September 11th Pride and Prejudice

September 11th Memorial Pride remembersThis post is a reminder of what it was like in 2012. That a simple acknowledgement of the actual victims, and the complexity and nuance of those we lost will rankle the feathers of a few trolls on Facebook who decided to show up in the comment section of this thoughtful post to decry how much they hated it, and ‘the gays’ for making everything ‘political.’

No doubt these are the same ones who showed up to protest & politicize a Muslim Community Center in lower Manhattan. The same ones who will use the memory of September 11th to commit further atrocities in the name of ‘vengeance’ not the memories of those lost. Many people are willfully ignorant of the many and various people who were killed on that day. How much like America they were, diverse and representative of our complexity.

In the light of the Orlando Massacre  it is very worthwhile to revisit my comments then:


There is nothing more important than finding out about the other survivors and those they lost, in fact—unless you lost someone there that day —your right to criticize this post or to find it offensive is basically irrelevant. It is not YOUR memorial. I applaud them for posting this brave photograph to remind us of the diversity in the people we lost that day, and reflecting exactly the values we as Americans share that disturb our enemies. The memorial may educate the world but its primary goal is to be a place for us survivors & the first-responders to go and remember what was lost that day and to honor ALL of their memories. The families of this child deserve as much respect and attention as anyone else and I hope when they scroll through these comments that find that most of the comments reflect their grief, compassion and an understanding only possible here. That they realize the negative ones are the consequence of people who really don’t understand what the fundamentals of Christianity, of being an American, or what this ultimate sacrifice means in the face of a world that 10 years on can criticize so vociferously something they can’t comprehend. If you have a problem, email the foundation that runs it…and please leave the comments to those more mature and respectful.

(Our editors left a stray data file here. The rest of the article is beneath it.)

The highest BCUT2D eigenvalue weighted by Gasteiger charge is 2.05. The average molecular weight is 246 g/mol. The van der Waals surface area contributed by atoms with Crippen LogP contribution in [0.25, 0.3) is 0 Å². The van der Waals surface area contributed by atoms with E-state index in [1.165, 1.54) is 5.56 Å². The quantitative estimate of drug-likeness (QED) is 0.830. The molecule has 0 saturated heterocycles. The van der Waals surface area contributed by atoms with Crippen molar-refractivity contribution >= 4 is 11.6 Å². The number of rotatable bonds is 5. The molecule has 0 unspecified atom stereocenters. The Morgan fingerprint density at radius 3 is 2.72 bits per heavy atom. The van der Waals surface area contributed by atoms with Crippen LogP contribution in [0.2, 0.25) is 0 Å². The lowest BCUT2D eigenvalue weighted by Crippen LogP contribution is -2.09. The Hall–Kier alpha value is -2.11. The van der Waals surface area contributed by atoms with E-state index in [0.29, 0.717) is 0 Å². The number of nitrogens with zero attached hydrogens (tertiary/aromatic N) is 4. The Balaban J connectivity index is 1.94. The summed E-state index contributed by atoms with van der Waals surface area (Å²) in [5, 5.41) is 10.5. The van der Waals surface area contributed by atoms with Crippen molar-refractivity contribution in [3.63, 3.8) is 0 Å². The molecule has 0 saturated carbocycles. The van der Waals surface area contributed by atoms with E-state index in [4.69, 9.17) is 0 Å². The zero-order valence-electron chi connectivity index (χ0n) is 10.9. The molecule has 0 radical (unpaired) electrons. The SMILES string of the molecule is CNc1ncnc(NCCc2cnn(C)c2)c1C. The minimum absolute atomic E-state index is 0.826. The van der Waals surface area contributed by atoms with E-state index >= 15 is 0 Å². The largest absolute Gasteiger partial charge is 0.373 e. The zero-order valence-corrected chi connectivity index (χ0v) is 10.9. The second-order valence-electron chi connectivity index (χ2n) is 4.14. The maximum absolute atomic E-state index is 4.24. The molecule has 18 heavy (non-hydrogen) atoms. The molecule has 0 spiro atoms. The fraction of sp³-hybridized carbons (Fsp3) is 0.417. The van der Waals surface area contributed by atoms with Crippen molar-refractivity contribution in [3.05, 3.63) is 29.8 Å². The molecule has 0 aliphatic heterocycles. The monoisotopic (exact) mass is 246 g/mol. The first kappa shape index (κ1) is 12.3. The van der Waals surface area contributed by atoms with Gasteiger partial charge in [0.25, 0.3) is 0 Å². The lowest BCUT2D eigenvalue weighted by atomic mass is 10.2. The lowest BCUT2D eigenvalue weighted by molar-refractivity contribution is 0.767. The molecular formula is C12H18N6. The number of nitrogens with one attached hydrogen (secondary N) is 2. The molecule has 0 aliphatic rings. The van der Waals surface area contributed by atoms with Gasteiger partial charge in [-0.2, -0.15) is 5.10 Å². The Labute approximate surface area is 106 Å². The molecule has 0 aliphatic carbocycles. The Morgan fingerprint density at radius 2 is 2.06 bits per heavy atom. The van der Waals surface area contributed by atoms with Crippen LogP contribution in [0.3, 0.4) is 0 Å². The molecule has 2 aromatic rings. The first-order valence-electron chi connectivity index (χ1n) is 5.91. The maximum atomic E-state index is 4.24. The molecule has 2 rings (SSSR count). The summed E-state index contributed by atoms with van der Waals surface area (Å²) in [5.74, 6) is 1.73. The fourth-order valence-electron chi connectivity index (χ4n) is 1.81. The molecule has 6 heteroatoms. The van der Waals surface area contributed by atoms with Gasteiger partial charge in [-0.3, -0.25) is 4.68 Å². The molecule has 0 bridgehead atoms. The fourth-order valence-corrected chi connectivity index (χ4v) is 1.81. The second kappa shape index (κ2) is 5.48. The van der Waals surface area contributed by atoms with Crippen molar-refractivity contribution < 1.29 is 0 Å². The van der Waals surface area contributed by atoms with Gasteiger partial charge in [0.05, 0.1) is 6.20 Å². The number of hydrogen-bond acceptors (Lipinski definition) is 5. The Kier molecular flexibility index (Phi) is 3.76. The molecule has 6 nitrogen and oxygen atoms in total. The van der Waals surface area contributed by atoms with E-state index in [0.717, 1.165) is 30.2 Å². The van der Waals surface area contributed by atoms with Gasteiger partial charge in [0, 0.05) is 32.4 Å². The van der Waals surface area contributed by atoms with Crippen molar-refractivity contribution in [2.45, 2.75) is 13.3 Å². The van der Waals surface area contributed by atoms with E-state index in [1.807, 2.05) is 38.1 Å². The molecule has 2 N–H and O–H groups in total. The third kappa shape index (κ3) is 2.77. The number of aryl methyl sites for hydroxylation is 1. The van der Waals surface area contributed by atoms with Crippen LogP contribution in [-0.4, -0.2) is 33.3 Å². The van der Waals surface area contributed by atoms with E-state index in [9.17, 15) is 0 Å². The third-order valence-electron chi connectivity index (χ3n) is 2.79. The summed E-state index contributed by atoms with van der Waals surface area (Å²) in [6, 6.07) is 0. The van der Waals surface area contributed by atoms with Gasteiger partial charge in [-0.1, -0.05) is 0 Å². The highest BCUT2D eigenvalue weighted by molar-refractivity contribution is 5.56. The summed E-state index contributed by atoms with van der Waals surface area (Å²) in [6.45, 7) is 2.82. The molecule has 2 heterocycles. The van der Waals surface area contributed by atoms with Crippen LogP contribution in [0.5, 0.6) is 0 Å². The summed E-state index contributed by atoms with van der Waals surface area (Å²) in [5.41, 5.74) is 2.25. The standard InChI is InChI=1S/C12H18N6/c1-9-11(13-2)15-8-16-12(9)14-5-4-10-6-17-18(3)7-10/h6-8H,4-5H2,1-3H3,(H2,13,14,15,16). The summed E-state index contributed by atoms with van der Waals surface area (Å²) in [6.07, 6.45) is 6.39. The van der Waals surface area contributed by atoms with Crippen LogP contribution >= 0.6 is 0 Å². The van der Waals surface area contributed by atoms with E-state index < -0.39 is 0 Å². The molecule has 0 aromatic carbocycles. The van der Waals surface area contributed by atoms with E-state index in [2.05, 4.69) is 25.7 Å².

Peace.

(below is a response to a vulgar comment that was removed)

Freedom of speech Taylor is about being able to post something like this, it is about the right of a minority that you don’t agree with (your case in particular) to say something you don’t believe in — and not be persecuted for it. There is no way you can feel persecuted by the inclusion, and as I said —to those of us who lost loved ones there — you are basically being just like Westboro Baptist Church picketing our servicemen’s funerals. You clearly have not been to the museum or know nothing of its mission; it is to remember ALL who died there, which means focusing at times on the Muslim, Jewish, and yes Gay families that were lost that day. As I said previously — it is NOT about what YOU think it should be, that is irrelevant, you didn’t donate to it, you don’t support its mission and basically you are just here to heap more of your scorn on to a family that has already suffered for 10 years. This is NYC & we celebrate in ways and things you may never comprehend.


 

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